Many people’s knitting efforts focus on jumpers, scarves, children’s clothes and blankets. But, one breast cancer survivor is knitting hundreds of woolly breasts for women who’ve had mastectomies due to breast cancer.
A video about Sharon’s knitting efforts have gone viral. In the video above, which has over 18 million views, she explains why knitting breasts is so important to her.
Sharon had breast cancer five years ago and didn’t want reconstructive surgery after her mastectomy. Sharon and her team of fellow knitters who she calls “knockerettes” knit around 300 breasts a month, in an effort to provide lighter and more comfortable post-surgery protheses than the stick-ons offered by the NHS.
“My reason and purpose is to make life better for people in the throes of cancer,” Sharon says.
“Breast cancer isn’t pink and it isn’t fluffy. It’s a nasty, horrible disease that changes people’s lives,” she continues.
Tattoo artist David Allen has spent the past few years learning these complex intricacies. In that time, he’s adorned several dozen cancer survivors with chest tattoos of plants, flowers and branches to give their scars new meaning and the women who bear them a newfound sense of beauty and agency.
“Theyve gone through a process where theyve lost control,” says Allen. “The beauty is that they’re in control of this.”
Allen, who is based in Chicago, laid out his philosophy and technique in an article published Tuesday in the Journal of the American Medical Association. After a profile of his work appeared in the Chicago Tribune last fall, the journal invited him to write about his work for its regular column about the intersection of the arts and medicine.
“Theyve gone through a process where theyve lost control. The beauty is that they’re in control.”
“The women with breast cancer with whom I work share a feeling that theyve been acted upon by cancer, the health industrial complex and its agents, the sequelae of their treatments,” he writes.
Most of Allen’s clients have never been tattooed. He spends a lot of time learning about their cancer and its scars. The conversation is deeply personal and often turns to whether or not they felt heard by the doctors who treated them. Allen believes his role is to listen and understand what aspects of a woman’s scar she wants to cover and develop a design that is both practical and symbolic.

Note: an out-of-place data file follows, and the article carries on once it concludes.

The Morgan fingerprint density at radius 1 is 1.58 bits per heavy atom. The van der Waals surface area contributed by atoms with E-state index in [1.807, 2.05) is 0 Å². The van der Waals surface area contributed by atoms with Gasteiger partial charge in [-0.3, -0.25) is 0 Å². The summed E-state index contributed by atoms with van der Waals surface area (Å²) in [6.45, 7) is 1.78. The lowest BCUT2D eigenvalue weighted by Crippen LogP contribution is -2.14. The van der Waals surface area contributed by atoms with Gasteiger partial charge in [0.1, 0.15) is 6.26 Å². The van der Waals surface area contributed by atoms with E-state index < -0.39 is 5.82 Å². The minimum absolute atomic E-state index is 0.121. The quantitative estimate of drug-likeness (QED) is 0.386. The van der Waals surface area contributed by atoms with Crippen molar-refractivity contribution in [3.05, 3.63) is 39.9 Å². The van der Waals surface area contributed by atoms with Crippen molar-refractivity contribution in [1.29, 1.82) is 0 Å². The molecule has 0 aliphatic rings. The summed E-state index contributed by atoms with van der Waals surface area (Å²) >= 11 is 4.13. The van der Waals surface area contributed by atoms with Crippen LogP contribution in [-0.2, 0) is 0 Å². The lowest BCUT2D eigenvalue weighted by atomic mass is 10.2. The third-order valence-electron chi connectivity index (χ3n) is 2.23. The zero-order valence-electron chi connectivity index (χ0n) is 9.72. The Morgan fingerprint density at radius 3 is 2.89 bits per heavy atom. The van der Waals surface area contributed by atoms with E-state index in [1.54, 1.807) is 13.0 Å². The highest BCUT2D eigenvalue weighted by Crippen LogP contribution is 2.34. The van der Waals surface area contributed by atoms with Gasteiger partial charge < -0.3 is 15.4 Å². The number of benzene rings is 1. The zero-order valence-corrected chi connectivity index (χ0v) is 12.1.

When women look at their scarring, which include the removal of the nipple and reconstructive surgery, he says they often use the same word: Frankenstein.
“They [feel] pieced together,” Allen says. “Its beautiful we can do it, its amazing we can do it. But the identity is lost.”
That identity can be wrapped up in sexuality or femininity. For mothers who breastfed, the loss of a nipple or breast can erase a connection they felt to their children.
The way Allen uses botanical imagery has a few advantages. First, it doesn’t require outlines filled in by color. Instead, he describes his technique as pointillism that is both efficient and minimally traumatic. A typical tattoo often relies on 11 or more needles to fill in outlines with solid color. Allen draws a hard outline with just five to nine needles, and uses a rotary machine that doesn’t emit the same drilling noise as a standard tattoo machine.
Images of flowers, plants or trees can also be easily revised over time, particularly if a woman needs to have additional surgeries or is re-diagnosed with cancer. If there’s new scarring, he can add another leaf or branch to cover it, whereas geometric shapes or text aren’t so forgiving.
But the symbolism of covering a scar with images from nature, he says, is its own form of healing.
“Even if the land has been ravaged, life comes back,” Allen says, describing his own philosophy that has been complemented in some unique way by every woman he’s tattooed.
One woman wanted roses because her grandmother grew them. Another woman who gardened said one of her plants began to die when she was diagnosed with cancer. A tattoo of that flower was her way of bringing it back to life.
“[T]he symbolism of quiet, inexorable change and growth evoked by flowering plants fits where the women are in their journey through and away from their illness,” Allen writes in the essay.
“Everyone sees themselves so differently. I want to know your story and I want to hear it.”
Some women who are interested in a tattoo aren’t ready for one, and Allen recognizes that. When he touched a woman’s chest and she began crying, because she hadn’t been touched by a man in years, Allen decided it wasn’t the time to begin his work.
His chest tattoos cost between $800 and $2,000. Each project, he says, requires empathetically partnering with a breast cancer survivor looking to assert control over life and body.